Carbon, Aluminum or Wood Arrows? An Interview with Archery Instructor Alex Kobe (Part 1)
By Laura Fisk
The following is the first of a two-part interview with Alex Kobe, one of the instructors at the Rancho Park Archery Range. In this interview, Alex talks about the equipment he uses and talks about the advantages and disadvantages of carbon, aluminum and wooden arrows.
Laura: What do you do here at the range?
Alex: I am one of the instructor’s here. I’ve been shooting here for about 11 years now.
Laura: What style of archery do you do?
Alex: I do primarily Olympic style archery (FITA).
Laura: There are many different divisions in target archery.
Alex: You have the FITA, bare bow and then traditional. Traditional is all wood. Traditional is wooden longbow with wooden arrows. That is the definition of traditional. If you are shooting in the traditional category you have no choice but to shoot wooden arrows. In any other category you have all the other choices, even bare bow you can shoot with aluminum bows. It just has to fit a certain ring diameter. You can shoot all the modern equipment even in the bare bow division.
Laura: What kind of bow and arrows do you shoot?
Alex: I shoot a 25” Hoyt Helix with long limbs. The limbs I am shooting right now are pretty light, they are 26 pounds limbs. I have another pair of limbs that are 42 pounds. My arrows are Nano-XRs. I’ve tried anything from Easton Aluminum arrows to Easton ACEs, ACCs, and XTens. I just find the Nano-XRs fit the bill for me. They’re approximately the same price as the ACE’s but they last longer than the ACE’s.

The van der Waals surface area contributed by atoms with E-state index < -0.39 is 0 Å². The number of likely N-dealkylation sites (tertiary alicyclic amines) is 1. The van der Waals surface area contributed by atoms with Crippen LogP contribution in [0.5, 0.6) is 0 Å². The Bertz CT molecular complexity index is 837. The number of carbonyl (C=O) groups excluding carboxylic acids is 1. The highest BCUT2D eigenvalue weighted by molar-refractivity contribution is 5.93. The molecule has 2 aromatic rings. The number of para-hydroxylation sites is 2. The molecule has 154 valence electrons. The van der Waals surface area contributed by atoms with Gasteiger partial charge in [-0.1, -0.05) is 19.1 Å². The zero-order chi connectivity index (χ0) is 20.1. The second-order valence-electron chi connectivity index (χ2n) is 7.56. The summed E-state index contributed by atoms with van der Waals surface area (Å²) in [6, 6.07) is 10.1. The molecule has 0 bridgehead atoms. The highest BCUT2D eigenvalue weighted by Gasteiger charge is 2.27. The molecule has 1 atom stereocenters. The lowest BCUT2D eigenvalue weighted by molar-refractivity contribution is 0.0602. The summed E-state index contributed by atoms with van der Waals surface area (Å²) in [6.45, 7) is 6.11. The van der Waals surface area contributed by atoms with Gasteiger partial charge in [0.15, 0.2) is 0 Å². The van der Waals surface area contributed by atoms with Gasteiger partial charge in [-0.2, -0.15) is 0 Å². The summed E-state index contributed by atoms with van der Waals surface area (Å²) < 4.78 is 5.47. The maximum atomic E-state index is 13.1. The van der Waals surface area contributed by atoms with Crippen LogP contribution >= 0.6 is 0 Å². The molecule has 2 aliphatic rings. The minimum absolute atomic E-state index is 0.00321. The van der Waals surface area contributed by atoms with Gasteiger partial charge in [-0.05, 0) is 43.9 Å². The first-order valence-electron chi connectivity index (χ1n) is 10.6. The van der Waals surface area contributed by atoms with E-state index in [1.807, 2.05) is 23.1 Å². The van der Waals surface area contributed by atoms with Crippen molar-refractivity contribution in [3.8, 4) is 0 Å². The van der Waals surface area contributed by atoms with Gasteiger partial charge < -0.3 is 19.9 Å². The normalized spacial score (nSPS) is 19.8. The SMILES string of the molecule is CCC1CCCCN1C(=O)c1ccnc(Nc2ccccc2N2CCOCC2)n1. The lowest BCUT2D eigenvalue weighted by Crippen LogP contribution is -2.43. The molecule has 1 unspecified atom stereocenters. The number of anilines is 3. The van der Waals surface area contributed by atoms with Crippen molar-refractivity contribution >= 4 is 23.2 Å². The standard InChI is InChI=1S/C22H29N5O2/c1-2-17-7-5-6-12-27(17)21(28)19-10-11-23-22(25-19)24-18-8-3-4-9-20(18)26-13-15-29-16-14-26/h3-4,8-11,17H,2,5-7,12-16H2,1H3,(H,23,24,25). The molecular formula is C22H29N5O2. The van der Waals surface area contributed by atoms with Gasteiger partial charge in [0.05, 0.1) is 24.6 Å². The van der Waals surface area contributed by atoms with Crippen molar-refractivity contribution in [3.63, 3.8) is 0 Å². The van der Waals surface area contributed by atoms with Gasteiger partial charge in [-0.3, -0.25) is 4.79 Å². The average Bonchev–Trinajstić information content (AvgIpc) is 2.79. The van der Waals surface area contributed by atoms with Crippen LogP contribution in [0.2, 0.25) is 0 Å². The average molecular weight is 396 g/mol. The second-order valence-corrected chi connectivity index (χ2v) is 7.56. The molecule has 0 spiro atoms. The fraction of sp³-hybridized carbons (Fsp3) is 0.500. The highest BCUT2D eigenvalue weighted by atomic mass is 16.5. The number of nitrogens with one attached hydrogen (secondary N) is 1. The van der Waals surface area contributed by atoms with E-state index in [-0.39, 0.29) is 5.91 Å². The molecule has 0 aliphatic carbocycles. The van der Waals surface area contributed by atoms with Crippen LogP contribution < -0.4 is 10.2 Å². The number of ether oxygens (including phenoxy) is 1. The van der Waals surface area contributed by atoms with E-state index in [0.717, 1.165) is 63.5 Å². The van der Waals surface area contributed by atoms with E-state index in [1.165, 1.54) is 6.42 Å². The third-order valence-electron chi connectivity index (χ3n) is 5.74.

Laura: What is the Nano-XR made of?
Alex: They are full carbon arrows. The downside is if you lose one in the grass you can’t find it. Shoot on the target, which is the only thing you can do with these arrows. Any of the arrows today are pretty much all consistent. My only thing about picking an arrow is, pick an arrow that will last the longest.
Aluminum arrows last pretty long but a good set of arrows will last you a year. Easton ACE’s, when I was using those, they were great arrows in terms of performance. But, a whole set will last me about four or five months. XTens, last me almost two years. The Nano-XR has lasted me about the same, so far, as the XTens. When I say lasted, I mean they have broken. Like anything else, the arrow flexes in the air. If you have a lot of flexing then it is going to weaken the shaft. Certain shafts will just breakdown over time.
Laura: Why not shoot wooden arrows?
Alex: They are too heavy for starters. They’re not as consistent. If you were to compare wood with carbon and aluminum, you will see the consistency issue that I’ve been talking about. Carbon to carbon consistency, there is spine consistency and all that stuff. Wood has grains that are aligned differently from shaft to shaft. Even though they are the same size, they’re not going to have the same spine. They’re not going to bend the same way. Not only that, they don’t have the same weight—even though they look the same.
That is the thing with wood, it looks nice but for target archery you will not have that consistency. Wood arrows don’t last nearly as long as carbons. Wood shaft will break if you hit the wall or another arrow.
Laura: So in target archery how would you rate the best to the worse arrows?
Alex: I would say carbon, aluminum and then wood. You almost never see wood, unless you see them shooting the traditional.
In the second part of this interview, Alex further shares his thoughts on the advantages and disadvantages of aluminum vs. carbon arrows, in regards to speed, durability and competition.